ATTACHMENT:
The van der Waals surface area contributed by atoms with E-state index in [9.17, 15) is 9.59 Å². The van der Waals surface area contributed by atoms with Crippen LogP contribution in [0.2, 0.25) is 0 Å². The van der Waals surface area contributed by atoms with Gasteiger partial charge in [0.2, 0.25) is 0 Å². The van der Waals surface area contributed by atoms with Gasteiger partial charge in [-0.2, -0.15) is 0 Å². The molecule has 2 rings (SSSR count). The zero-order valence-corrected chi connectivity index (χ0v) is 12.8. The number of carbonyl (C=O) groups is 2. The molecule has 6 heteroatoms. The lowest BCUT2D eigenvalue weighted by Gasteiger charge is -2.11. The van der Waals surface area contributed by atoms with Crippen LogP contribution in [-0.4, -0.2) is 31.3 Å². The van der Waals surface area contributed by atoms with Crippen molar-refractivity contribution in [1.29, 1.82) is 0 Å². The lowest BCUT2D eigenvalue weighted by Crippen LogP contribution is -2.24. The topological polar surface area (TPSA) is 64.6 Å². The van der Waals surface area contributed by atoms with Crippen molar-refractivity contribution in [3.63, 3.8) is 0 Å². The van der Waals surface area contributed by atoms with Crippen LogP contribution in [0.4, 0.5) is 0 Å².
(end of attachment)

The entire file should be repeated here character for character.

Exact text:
The van der Waals surface area contributed by atoms with E-state index in [9.17, 15) is 9.59 Å². The van der Waals surface area contributed by atoms with Crippen LogP contribution in [0.2, 0.25) is 0 Å². The van der Waals surface area contributed by atoms with Gasteiger partial charge in [0.2, 0.25) is 0 Å². The van der Waals surface area contributed by atoms with Gasteiger partial charge in [-0.2, -0.15) is 0 Å². The molecule has 2 rings (SSSR count). The zero-order valence-corrected chi connectivity index (χ0v) is 12.8. The number of carbonyl (C=O) groups is 2. The molecule has 6 heteroatoms. The lowest BCUT2D eigenvalue weighted by Gasteiger charge is -2.11. The van der Waals surface area contributed by atoms with Crippen LogP contribution in [-0.4, -0.2) is 31.3 Å². The van der Waals surface area contributed by atoms with Crippen molar-refractivity contribution in [1.29, 1.82) is 0 Å². The lowest BCUT2D eigenvalue weighted by Crippen LogP contribution is -2.24. The topological polar surface area (TPSA) is 64.6 Å². The van der Waals surface area contributed by atoms with Crippen molar-refractivity contribution in [3.63, 3.8) is 0 Å². The van der Waals surface area contributed by atoms with Crippen LogP contribution in [0.4, 0.5) is 0 Å².